This week in telecom news, the White House announced its U.S.-Cuba relations initiative, which includes a telecom plan to allow U.S. providers to expand their services to the island nation. In addition, the cable industry is advancing its reach into gigabit broadband services with a DOCSIS 3.1 interoperability test.
The newly spun off Alcatel-Lucent Enterprise has plans to double its $876 million annual revenue over the next five years with the help of new owner Huaxin. Huaxin plans to invest in the company to help expand its international reach and break into the service provider market.
Telecom plan part of U.S.-Cuba reform
U.S. telecom providers can expand their operations to Cuba as part of a new initiative to reform U.S.-Cuba relations, the White House announced.
The Obama administration hopes to expand Internet access in Cuba, which has an Internet penetration of 5%. Cuba has limited telecom services, the cost of which are "exorbitantly high," according to a White House statement.
In 2007, Alcatel-Lucent laid $70 million of fiber optic cable between Venezuela and Cuba, which was initially only used to connect the countries' governments. The connection was turned on in 2013, but only sends inbound traffic to Cuba.
With this telecom plan, providers will be allowed to export products and services including communications devices, software, applications and services to Cuban residents. Providers will also be allowed to "establish the necessary mechanisms, including infrastructure, in Cuba to provide commercial telecommunications and internet services," according to the White House.
Cable industry preps for Gigabit broadband
DOCSIS 3.1 promises to deliver speeds up to 10 Gbps on the hybrid fiber-coaxial network. The test included cable vendors, converged cable access platforms and test and measurement equipment focused on physical labor connectivity, according to a press release from CableLabs, the cable industry's research and development group. The test examined product interoperability and was deemed successful.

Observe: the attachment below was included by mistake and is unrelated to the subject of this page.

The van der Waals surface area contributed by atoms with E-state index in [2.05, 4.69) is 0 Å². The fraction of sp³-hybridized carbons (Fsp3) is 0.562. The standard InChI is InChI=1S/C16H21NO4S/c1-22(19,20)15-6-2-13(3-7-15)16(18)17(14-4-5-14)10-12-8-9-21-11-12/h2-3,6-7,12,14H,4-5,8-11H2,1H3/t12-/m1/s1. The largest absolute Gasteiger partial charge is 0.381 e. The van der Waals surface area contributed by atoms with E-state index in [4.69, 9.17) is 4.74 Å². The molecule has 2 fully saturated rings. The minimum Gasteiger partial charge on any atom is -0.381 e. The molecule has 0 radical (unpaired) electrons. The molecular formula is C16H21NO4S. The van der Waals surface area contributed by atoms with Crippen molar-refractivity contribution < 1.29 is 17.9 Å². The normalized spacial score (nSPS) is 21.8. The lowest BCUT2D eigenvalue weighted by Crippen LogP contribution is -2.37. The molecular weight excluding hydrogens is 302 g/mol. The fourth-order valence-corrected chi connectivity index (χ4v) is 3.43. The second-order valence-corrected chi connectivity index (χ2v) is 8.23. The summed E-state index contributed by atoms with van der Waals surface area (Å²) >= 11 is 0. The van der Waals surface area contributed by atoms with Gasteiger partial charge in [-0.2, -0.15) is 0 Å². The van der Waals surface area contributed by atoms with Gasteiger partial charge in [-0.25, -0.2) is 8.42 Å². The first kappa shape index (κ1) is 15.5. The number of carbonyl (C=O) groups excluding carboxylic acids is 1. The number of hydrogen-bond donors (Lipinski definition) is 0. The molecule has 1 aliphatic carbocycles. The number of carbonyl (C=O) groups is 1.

"The success of this first DOCSIS 3.1 [interoperability test] validates that multi-Gigabit services will soon be a reality for cable broadband customers,” said Tom Lookabaugh, chief research and development officer at CableLabs. "Operators around the world can now look forward to a new generation of capabilities added to their DOCSIS-based networks."
In addition to faster broadband speeds, DOCSIS 3.1 also promises a better quality of experience, higher network capacity and cable modem energy efficiency.
Alcatel-Lucent Enterprise pledges to double revenue
Alcatel-Lucent Enterprise's new owner Huaxin announced its goal to double the annual revenue of the networking and communications vendor over the next five years.
Alcatel-Lucent sold its struggling Enterprise subsidiary to Huaxin, a Chinese technology investment company, for $254 million in October. Alcatel-Lucent Enterprise CEO Michel Emelianoff told employees that Huaxin is prepared to invest $250 million to $375 million in the company over five years, with no plans to lay off the company's 2,800 employees, according to Fierce Telecom.
To compete with vendors like Cisco and Microsoft, Alcatel-Lucent Enterprise plans to establish partnerships with companies in the U.S., Russia, the Middle East and China. The vendor is branching out from providing equipment to providing cloud and mobility services, including the recent launch of its OpenTouch Suite platform.